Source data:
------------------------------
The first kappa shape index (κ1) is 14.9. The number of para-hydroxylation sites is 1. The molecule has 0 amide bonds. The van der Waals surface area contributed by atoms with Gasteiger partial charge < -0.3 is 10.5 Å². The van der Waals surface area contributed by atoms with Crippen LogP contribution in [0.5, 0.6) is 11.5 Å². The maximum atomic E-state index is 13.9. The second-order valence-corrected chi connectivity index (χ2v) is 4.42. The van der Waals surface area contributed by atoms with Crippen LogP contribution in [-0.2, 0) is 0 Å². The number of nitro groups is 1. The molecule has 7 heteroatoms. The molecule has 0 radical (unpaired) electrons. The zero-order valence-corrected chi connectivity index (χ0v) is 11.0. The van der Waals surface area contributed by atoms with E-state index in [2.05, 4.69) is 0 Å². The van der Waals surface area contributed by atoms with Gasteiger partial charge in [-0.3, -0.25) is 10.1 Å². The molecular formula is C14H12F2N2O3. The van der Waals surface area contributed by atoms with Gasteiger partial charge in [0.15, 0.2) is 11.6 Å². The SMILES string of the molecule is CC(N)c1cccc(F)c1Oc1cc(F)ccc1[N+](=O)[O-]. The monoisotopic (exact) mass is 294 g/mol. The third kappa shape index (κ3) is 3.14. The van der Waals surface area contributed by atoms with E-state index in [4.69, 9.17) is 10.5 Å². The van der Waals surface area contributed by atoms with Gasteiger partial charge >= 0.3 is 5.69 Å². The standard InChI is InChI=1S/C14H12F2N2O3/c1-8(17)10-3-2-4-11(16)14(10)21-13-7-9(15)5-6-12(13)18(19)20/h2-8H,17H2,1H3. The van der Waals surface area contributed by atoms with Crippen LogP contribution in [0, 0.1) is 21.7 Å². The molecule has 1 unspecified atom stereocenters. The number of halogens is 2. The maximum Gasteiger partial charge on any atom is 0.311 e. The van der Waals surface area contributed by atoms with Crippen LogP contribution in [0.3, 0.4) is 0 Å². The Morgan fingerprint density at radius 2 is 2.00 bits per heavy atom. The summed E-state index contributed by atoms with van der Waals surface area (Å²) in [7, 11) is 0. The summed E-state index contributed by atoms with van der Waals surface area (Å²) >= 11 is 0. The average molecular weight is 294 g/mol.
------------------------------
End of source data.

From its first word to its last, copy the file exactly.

The first kappa shape index (κ1) is 14.9. The number of para-hydroxylation sites is 1. The molecule has 0 amide bonds. The van der Waals surface area contributed by atoms with Gasteiger partial charge < -0.3 is 10.5 Å². The van der Waals surface area contributed by atoms with Crippen LogP contribution in [0.5, 0.6) is 11.5 Å². The maximum atomic E-state index is 13.9. The second-order valence-corrected chi connectivity index (χ2v) is 4.42. The van der Waals surface area contributed by atoms with Crippen LogP contribution in [-0.2, 0) is 0 Å². The number of nitro groups is 1. The molecule has 7 heteroatoms. The molecule has 0 radical (unpaired) electrons. The zero-order valence-corrected chi connectivity index (χ0v) is 11.0. The van der Waals surface area contributed by atoms with E-state index in [2.05, 4.69) is 0 Å². The van der Waals surface area contributed by atoms with Gasteiger partial charge in [-0.3, -0.25) is 10.1 Å². The molecular formula is C14H12F2N2O3. The van der Waals surface area contributed by atoms with Gasteiger partial charge in [0.15, 0.2) is 11.6 Å². The SMILES string of the molecule is CC(N)c1cccc(F)c1Oc1cc(F)ccc1[N+](=O)[O-]. The monoisotopic (exact) mass is 294 g/mol. The third kappa shape index (κ3) is 3.14. The van der Waals surface area contributed by atoms with E-state index in [4.69, 9.17) is 10.5 Å². The van der Waals surface area contributed by atoms with Gasteiger partial charge >= 0.3 is 5.69 Å². The standard InChI is InChI=1S/C14H12F2N2O3/c1-8(17)10-3-2-4-11(16)14(10)21-13-7-9(15)5-6-12(13)18(19)20/h2-8H,17H2,1H3. The van der Waals surface area contributed by atoms with Crippen LogP contribution in [0, 0.1) is 21.7 Å². The molecule has 1 unspecified atom stereocenters. The number of halogens is 2. The maximum Gasteiger partial charge on any atom is 0.311 e. The van der Waals surface area contributed by atoms with Crippen LogP contribution in [0.3, 0.4) is 0 Å². The Morgan fingerprint density at radius 2 is 2.00 bits per heavy atom. The summed E-state index contributed by atoms with van der Waals surface area (Å²) in [7, 11) is 0. The summed E-state index contributed by atoms with van der Waals surface area (Å²) >= 11 is 0. The average molecular weight is 294 g/mol.